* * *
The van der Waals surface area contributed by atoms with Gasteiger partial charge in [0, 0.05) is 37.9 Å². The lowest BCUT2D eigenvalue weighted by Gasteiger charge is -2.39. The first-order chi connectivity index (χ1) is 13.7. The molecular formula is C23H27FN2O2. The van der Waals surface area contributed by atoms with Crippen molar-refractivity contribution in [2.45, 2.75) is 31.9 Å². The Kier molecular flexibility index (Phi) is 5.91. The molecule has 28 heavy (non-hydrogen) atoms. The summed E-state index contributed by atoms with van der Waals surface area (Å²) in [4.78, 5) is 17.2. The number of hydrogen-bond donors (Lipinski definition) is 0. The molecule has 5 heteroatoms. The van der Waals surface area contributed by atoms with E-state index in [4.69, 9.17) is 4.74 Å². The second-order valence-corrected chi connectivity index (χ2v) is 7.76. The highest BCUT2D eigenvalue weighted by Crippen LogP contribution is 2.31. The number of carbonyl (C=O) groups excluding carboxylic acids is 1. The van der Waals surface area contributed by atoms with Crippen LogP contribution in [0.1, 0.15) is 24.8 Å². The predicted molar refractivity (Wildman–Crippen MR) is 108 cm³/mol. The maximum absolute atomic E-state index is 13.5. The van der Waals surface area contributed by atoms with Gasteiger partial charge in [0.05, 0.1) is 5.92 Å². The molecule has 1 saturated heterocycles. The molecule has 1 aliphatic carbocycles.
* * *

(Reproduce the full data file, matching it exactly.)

The van der Waals surface area contributed by atoms with Gasteiger partial charge in [0, 0.05) is 37.9 Å². The lowest BCUT2D eigenvalue weighted by Gasteiger charge is -2.39. The first-order chi connectivity index (χ1) is 13.7. The molecular formula is C23H27FN2O2. The van der Waals surface area contributed by atoms with Crippen molar-refractivity contribution in [2.45, 2.75) is 31.9 Å². The Kier molecular flexibility index (Phi) is 5.91. The molecule has 28 heavy (non-hydrogen) atoms. The summed E-state index contributed by atoms with van der Waals surface area (Å²) in [4.78, 5) is 17.2. The number of hydrogen-bond donors (Lipinski definition) is 0. The molecule has 5 heteroatoms. The van der Waals surface area contributed by atoms with E-state index in [4.69, 9.17) is 4.74 Å². The second-order valence-corrected chi connectivity index (χ2v) is 7.76. The highest BCUT2D eigenvalue weighted by Crippen LogP contribution is 2.31. The number of carbonyl (C=O) groups excluding carboxylic acids is 1. The van der Waals surface area contributed by atoms with Crippen LogP contribution in [0.1, 0.15) is 24.8 Å². The predicted molar refractivity (Wildman–Crippen MR) is 108 cm³/mol. The maximum absolute atomic E-state index is 13.5. The van der Waals surface area contributed by atoms with Gasteiger partial charge in [0.05, 0.1) is 5.92 Å². The molecule has 1 saturated heterocycles. The molecule has 1 aliphatic carbocycles.